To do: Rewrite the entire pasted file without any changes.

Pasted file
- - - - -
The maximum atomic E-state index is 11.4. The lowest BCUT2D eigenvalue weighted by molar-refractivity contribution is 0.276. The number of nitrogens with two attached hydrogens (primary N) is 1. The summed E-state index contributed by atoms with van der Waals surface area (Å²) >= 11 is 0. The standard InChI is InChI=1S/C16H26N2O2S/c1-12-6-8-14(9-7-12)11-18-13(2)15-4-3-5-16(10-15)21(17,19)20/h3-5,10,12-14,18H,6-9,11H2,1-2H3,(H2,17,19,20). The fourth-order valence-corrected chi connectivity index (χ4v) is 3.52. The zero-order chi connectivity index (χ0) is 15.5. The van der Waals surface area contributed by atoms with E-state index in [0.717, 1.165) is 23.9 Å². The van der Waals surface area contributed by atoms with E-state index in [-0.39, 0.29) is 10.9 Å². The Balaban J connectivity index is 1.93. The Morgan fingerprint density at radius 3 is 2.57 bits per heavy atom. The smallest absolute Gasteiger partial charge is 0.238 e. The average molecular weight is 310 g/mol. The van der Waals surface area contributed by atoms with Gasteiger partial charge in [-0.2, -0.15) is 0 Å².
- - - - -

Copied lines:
The maximum atomic E-state index is 11.4. The lowest BCUT2D eigenvalue weighted by molar-refractivity contribution is 0.276. The number of nitrogens with two attached hydrogens (primary N) is 1. The summed E-state index contributed by atoms with van der Waals surface area (Å²) >= 11 is 0. The standard InChI is InChI=1S/C16H26N2O2S/c1-12-6-8-14(9-7-12)11-18-13(2)15-4-3-5-16(10-15)21(17,19)20/h3-5,10,12-14,18H,6-9,11H2,1-2H3,(H2,17,19,20). The fourth-order valence-corrected chi connectivity index (χ4v) is 3.52. The zero-order chi connectivity index (χ0) is 15.5. The van der Waals surface area contributed by atoms with E-state index in [0.717, 1.165) is 23.9 Å². The van der Waals surface area contributed by atoms with E-state index in [-0.39, 0.29) is 10.9 Å². The Balaban J connectivity index is 1.93. The Morgan fingerprint density at radius 3 is 2.57 bits per heavy atom. The smallest absolute Gasteiger partial charge is 0.238 e. The average molecular weight is 310 g/mol. The van der Waals surface area contributed by atoms with Gasteiger partial charge in [-0.2, -0.15) is 0 Å².